Wood block

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This article is about the musical instrument. See woodblock for other meanings of the term.
Wood block
Dos bloques.JPG
Percussion instrument
Classification Percussion
Hornbostel–Sachs classification 111.2
(Percussion idiophones)
Related instruments
slit drum, temple blocks, Log drums, muyu, Jam block, simantra
Tubular wood block

A wood block is a slit drum made from a single piece of wood and used as a percussion instrument. It is struck with a stick, making a characteristically percussive sound.

East Asian musics use a variety of wood blocks ranging from small hand-held instruments to enormous (often immovable) temple blocks which may be sounded by swinging a large log against them.[citation needed] Log drums made from hollowed logs, and slit drums made from bamboo, are used in Africa and the Pacific Islands.

The muyu (simplified Chinese: 木鱼; traditional Chinese: 木魚; pinyin: mùyú) is a rounded woodblock carved in the shape of a fish and struck with a wooden stick. It is made in various sizes and is often used in Buddhist chanting, in China as well as in other Asian nations including Japan, Korea, and Vietnam. Also in China, a small, rectangular, high-pitched wood block called bangzi (梆子) is used. In Vietnam, a slit drum called song lang is widely used.[citation needed]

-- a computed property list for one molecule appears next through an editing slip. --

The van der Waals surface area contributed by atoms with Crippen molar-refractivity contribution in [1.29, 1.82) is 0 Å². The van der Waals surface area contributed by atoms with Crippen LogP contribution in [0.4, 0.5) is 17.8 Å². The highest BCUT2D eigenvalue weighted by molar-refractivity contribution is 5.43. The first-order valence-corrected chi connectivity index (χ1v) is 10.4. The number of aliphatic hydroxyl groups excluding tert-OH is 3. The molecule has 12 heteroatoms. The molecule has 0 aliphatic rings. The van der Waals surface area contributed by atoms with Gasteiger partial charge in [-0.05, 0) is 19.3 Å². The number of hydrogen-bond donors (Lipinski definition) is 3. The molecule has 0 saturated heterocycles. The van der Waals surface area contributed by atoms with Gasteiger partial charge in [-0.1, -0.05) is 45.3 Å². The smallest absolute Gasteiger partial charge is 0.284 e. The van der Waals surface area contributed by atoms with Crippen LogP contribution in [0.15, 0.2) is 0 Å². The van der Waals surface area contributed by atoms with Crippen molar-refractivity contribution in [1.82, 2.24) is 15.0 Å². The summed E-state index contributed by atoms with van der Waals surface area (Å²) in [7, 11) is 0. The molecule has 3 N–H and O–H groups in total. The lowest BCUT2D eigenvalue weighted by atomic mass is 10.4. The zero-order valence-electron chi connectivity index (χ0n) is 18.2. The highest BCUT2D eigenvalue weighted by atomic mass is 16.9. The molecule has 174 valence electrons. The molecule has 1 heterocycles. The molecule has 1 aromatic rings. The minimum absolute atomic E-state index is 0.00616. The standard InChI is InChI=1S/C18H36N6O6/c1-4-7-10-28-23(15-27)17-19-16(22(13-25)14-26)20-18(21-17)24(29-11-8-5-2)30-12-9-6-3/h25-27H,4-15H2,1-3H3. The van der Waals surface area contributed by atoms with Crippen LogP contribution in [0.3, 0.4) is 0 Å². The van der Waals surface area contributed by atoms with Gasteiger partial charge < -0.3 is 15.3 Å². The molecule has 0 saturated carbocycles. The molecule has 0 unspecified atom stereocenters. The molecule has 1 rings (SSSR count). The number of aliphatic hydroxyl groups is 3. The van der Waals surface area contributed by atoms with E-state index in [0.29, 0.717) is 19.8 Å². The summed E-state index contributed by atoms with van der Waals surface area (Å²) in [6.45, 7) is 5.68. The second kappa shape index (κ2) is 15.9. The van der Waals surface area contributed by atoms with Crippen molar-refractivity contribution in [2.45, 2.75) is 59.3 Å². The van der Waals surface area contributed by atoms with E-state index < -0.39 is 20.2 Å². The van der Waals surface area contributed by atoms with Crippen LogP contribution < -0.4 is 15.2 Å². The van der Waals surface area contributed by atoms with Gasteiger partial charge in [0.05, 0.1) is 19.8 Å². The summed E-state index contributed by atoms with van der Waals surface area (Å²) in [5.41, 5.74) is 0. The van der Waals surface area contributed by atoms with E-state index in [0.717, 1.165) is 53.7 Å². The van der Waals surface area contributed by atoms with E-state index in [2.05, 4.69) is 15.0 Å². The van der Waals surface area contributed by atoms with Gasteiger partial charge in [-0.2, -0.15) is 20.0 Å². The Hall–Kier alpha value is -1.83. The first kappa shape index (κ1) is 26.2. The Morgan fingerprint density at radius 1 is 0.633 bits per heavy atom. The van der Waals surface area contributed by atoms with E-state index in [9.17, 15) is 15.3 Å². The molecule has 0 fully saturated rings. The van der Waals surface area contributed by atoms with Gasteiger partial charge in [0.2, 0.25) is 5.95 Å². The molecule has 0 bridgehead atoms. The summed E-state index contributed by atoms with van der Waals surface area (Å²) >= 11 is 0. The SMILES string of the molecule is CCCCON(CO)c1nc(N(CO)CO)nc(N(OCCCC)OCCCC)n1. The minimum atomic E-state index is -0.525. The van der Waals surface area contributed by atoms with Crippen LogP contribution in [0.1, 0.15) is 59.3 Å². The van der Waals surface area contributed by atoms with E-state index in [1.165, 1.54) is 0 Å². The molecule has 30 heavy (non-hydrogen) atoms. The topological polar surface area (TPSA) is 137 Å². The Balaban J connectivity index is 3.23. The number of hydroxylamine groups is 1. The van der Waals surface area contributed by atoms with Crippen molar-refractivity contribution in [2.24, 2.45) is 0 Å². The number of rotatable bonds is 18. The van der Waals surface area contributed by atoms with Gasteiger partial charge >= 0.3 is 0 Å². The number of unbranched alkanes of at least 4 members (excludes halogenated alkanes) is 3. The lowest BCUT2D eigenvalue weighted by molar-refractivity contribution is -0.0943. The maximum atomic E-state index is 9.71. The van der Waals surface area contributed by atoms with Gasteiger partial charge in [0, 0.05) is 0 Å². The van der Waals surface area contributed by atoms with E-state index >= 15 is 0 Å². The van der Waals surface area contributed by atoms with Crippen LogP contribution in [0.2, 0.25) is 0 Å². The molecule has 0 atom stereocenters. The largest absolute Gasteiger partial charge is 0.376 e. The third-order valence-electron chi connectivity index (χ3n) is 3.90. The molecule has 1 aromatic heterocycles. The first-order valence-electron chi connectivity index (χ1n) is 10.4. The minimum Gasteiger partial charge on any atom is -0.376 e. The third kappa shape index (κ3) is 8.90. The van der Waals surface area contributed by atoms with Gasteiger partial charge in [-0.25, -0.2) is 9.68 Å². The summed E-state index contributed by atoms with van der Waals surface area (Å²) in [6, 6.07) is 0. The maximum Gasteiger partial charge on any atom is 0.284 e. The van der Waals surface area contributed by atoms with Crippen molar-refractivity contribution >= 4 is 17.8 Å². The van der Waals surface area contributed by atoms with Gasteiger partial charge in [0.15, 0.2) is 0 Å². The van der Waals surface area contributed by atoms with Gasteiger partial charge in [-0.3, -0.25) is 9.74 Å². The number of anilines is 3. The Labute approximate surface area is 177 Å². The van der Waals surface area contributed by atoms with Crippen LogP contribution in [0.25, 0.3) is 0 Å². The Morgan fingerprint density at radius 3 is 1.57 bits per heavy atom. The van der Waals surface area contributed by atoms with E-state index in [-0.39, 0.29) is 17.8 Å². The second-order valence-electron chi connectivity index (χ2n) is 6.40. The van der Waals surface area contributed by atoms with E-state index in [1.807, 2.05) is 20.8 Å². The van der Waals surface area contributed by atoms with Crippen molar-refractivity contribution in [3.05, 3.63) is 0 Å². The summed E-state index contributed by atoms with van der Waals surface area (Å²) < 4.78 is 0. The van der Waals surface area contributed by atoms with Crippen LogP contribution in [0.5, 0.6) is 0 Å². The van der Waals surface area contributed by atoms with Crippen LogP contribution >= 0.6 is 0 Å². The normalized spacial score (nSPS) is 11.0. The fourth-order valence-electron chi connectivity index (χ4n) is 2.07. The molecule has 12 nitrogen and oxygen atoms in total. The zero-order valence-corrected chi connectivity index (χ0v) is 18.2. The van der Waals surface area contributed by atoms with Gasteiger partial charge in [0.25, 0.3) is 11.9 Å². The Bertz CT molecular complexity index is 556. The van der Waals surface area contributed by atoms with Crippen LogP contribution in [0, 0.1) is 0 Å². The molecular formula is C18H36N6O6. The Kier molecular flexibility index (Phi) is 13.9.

The orchestral wood-block instrument of the West is generally made from teak or another hardwood.[citation needed] The dimensions of this instrument vary considerably, although it is always a rectangular block of wood with one or sometimes two longitudinal cavities. It is played by striking it with a stick.

In a drum kit, a woodblock was traditionally mounted on a clamp fixed to the top of the rear rim of the bass drum. More recently it is most commonly mounted on an auxiliary boom attached to a cymbal stand.[citation needed]

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